Annie and Ben are playing a game with a calculator. What was Annie's secret number?
Use the information about Sally and her brother to find out how many children there are in the Brown family.
The value of the circle changes in each of the following problems. Can you discover its value in each problem?
Use the information to work out how many gifts there are in each pile.
Peter, Melanie, Amil and Jack received a total of 38 chocolate eggs. Use the information to work out how many eggs each person had.
Start by putting one million (1 000 000) into the display of your calculator. Can you reduce this to 7 using just the 7 key and add, subtract, multiply, divide and equals as many times as you like?
Amy has a box containing domino pieces but she does not think it is a complete set. She has 24 dominoes in her box and there are 125 spots on them altogether. Which of her domino pieces are missing?
This task combines spatial awareness with addition and multiplication.
On my calculator I divided one whole number by another whole number and got the answer 3.125. If the numbers are both under 50, what are they?
There are three buckets each of which holds a maximum of 5 litres. Use the clues to work out how much liquid there is in each bucket.
Four Go game for an adult and child. Will you be the first to have four numbers in a row on the number line?
What is the lowest number which always leaves a remainder of 1 when divided by each of the numbers from 2 to 10?
Use your logical-thinking skills to deduce how much Dan's crisps and ice-cream cost altogether.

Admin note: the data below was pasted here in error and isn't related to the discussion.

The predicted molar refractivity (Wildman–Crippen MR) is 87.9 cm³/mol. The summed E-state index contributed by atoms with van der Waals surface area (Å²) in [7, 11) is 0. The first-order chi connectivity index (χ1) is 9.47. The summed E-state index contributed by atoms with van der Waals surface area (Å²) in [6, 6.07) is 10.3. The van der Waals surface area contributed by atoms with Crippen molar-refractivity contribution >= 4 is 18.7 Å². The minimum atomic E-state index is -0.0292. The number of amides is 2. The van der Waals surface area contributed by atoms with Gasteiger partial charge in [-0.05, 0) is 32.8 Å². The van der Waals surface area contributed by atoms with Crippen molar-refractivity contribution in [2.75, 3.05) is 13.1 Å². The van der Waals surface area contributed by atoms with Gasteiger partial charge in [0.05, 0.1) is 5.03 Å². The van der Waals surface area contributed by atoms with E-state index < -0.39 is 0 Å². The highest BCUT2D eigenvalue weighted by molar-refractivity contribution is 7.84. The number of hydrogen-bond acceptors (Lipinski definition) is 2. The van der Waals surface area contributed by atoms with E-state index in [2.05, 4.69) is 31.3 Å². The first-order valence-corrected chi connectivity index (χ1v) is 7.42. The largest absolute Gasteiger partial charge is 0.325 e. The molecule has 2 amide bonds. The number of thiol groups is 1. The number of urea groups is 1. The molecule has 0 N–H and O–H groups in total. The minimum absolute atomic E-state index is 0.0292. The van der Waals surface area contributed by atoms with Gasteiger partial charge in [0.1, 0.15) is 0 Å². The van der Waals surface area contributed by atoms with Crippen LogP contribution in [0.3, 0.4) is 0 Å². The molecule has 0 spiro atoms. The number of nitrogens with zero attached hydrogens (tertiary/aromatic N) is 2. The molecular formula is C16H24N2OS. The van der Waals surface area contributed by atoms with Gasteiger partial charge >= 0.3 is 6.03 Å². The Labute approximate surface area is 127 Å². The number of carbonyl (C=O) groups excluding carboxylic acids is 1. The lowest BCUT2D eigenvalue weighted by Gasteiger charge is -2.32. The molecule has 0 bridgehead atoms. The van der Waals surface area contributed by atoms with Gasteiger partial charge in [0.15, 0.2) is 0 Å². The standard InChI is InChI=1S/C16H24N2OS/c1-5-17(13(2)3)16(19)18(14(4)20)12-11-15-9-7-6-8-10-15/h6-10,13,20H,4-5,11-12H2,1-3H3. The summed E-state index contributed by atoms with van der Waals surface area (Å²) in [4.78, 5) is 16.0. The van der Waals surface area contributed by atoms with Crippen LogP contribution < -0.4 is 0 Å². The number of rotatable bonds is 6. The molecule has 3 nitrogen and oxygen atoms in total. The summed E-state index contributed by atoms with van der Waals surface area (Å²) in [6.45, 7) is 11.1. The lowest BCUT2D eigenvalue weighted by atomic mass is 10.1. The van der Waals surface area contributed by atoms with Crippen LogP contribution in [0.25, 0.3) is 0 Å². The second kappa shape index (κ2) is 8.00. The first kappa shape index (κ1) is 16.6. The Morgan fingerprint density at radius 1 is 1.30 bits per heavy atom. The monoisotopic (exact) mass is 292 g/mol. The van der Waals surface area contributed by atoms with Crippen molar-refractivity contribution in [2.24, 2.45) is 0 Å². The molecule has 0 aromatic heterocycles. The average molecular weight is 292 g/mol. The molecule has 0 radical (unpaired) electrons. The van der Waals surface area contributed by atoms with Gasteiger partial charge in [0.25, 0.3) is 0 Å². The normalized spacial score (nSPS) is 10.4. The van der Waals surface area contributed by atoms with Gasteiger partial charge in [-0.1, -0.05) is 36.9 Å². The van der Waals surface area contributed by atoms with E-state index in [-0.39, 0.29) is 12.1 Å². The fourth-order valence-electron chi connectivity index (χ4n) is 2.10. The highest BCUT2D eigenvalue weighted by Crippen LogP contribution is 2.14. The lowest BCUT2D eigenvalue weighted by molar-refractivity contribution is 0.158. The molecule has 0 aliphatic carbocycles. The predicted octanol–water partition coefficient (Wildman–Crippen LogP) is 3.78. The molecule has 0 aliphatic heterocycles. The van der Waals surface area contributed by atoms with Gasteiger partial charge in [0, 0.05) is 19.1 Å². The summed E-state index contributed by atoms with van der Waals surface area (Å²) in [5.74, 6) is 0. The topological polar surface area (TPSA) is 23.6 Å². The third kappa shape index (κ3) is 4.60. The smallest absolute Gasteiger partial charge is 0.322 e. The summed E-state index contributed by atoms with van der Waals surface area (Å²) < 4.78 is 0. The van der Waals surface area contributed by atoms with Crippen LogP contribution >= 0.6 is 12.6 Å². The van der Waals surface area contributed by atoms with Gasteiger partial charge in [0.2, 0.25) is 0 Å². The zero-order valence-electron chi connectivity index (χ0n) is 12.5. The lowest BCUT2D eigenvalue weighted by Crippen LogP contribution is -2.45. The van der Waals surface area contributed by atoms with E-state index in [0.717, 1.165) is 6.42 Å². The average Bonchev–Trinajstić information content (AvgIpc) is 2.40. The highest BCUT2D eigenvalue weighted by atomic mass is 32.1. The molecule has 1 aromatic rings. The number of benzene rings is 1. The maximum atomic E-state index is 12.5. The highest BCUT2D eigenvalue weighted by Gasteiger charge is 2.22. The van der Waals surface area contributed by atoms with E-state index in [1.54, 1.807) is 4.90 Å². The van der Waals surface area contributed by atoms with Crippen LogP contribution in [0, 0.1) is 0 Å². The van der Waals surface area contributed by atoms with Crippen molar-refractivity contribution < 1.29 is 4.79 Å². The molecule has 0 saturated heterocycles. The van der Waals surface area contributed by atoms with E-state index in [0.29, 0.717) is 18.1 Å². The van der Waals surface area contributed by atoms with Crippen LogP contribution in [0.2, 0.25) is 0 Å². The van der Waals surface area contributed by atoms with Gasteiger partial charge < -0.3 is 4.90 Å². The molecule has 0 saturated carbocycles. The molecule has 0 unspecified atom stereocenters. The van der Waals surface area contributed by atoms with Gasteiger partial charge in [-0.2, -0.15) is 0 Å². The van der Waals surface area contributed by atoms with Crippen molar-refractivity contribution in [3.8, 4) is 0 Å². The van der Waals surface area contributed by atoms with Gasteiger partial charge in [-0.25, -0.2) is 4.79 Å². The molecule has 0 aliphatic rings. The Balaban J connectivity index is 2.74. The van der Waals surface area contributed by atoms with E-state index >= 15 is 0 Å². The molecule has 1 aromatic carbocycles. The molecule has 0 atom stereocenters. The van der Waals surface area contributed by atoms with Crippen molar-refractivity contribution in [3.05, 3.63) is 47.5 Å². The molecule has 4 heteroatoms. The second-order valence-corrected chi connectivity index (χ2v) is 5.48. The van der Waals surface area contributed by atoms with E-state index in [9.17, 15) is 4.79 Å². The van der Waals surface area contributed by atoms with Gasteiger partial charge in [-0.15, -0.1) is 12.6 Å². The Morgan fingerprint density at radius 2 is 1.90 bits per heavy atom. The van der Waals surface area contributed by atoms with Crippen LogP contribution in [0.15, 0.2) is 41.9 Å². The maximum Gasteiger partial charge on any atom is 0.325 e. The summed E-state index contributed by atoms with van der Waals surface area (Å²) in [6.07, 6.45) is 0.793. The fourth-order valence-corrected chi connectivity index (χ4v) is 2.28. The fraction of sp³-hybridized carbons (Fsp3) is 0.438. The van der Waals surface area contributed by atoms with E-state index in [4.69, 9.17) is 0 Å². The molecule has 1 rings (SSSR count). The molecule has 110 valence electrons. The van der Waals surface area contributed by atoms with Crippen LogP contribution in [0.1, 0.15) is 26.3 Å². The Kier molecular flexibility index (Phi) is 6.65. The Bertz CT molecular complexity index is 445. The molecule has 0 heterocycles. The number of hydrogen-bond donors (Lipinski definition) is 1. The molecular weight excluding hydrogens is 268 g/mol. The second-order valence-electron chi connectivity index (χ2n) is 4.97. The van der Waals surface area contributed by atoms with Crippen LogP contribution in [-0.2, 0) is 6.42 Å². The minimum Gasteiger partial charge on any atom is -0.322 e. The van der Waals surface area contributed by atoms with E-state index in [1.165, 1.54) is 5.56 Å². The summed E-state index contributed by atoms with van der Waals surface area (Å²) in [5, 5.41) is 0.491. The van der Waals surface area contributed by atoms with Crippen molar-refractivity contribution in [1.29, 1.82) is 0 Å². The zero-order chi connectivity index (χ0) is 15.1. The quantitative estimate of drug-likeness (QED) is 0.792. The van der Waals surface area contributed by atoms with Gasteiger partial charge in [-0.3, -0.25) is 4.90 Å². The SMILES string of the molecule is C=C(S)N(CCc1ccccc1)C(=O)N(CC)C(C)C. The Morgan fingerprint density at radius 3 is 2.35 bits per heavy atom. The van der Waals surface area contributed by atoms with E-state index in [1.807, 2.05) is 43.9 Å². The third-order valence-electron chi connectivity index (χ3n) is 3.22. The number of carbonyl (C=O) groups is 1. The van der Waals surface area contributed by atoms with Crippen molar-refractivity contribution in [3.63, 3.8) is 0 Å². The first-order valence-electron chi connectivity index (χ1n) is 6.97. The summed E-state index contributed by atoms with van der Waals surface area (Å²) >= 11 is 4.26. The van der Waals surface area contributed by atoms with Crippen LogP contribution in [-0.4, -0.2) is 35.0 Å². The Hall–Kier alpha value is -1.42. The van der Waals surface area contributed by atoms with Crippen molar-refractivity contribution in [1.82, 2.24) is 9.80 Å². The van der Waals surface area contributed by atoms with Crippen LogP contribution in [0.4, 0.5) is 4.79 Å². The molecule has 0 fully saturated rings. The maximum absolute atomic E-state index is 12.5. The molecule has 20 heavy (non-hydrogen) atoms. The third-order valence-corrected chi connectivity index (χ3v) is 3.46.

A game for 2 people using a pack of cards Turn over 2 cards and try to make an odd number or a multiple of 3.
Here are the prices for 1st and 2nd class mail within the UK. You have an unlimited number of each of these stamps. Which stamps would you need to post a parcel weighing 825g?
This article for teachers looks at how teachers can use problems from the NRICH site to help them teach division.
Look on the back of any modern book and you will find an ISBN code. Take this code and calculate this sum in the way shown. Can you see what the answers always have in common?
There were 22 legs creeping across the web. How many flies? How many spiders?
EWWNP means Exploring Wild and Wonderful Number Patterns Created by Yourself! Investigate what happens if we create number patterns using some simple rules.
Work out Tom's number from the answers he gives his friend. He will only answer 'yes' or 'no'.
Can you see why 2 by 2 could be 5? Can you predict what 2 by 10 will be?
What is happening at each box in these machines?
A game for 2 people. Use your skills of addition, subtraction, multiplication and division to blast the asteroids.
Use this grid to shade the numbers in the way described. Which numbers do you have left? Do you know what they are called?
This problem is based on the story of the Pied Piper of Hamelin. Investigate the different numbers of people and rats there could have been if you know how many legs there are altogether!